Eco Brief

United Kingdom: the hawks keep the lead


The Bank of England (BoE) delivered another 25bp rate hike on its May meeting on Thursday, raising its interest rate to 4.5%. The forward guidance has not been revised and is still hawkish and it appears from the Monetary Policy Committee (MPC) minutes and report that the end of the tightening cycle might still be coming.

A key indication for a potential future hike is the skew of the MPC inflation projections (the difference between the mean and the mode of inflation projections), which has been kept constant at high level, indicating fears of inflation persistence by MPC members. Inflation projections have been revised upward. In particular, CPI inflation is now expected to fall back to its 2% target level in Q2 2025, compared with Q2 2024 at its February meeting. These fears that price pressures become more persistent, and that the actions of the committee may need to be reinforced to bring it back towards the target, are based on stronger than expected economic activity. GDP growth for 2023 and 2024 have been revised significantly upwards, thus excluding the recession scenario previously expected for these years erasing previous recession forecasts for these years.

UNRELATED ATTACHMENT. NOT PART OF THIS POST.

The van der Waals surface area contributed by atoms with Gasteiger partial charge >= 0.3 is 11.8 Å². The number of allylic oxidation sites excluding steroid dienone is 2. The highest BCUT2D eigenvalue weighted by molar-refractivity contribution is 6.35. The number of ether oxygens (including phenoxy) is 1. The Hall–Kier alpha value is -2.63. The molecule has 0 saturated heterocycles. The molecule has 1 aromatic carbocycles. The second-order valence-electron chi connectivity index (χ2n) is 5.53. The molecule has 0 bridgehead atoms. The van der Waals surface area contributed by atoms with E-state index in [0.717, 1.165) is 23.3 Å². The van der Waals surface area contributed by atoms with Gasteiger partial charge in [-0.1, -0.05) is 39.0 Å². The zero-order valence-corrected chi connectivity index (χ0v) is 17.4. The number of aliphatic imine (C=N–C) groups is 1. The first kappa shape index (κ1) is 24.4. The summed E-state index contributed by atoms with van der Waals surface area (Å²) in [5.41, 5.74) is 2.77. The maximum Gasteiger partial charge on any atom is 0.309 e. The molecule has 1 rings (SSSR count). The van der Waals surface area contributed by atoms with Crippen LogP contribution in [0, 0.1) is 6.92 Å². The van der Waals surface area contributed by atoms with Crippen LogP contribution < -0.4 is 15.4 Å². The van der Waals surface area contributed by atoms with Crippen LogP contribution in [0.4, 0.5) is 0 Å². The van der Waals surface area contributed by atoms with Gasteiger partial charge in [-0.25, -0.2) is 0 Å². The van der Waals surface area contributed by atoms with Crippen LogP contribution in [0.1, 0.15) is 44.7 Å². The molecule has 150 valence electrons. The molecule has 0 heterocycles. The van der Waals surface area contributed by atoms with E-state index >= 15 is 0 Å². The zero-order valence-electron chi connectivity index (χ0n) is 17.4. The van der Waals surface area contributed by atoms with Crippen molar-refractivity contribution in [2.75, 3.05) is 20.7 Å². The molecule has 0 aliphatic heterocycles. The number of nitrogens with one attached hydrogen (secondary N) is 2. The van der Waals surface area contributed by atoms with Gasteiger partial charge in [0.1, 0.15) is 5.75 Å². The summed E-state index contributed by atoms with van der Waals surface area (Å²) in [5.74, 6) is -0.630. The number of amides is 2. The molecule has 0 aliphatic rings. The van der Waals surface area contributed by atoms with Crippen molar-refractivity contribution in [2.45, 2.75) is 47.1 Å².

Inflation was 10.1% y/y in March, still close to the 11,1% October peak. Resilient activity data, still high services inflation (+6,6%y/y in March) and higher than expected food inflation (+19.1% y/y in March) are likely to convince the BoE to pursue its tightening.

In collaboration with Louis Morillon, intern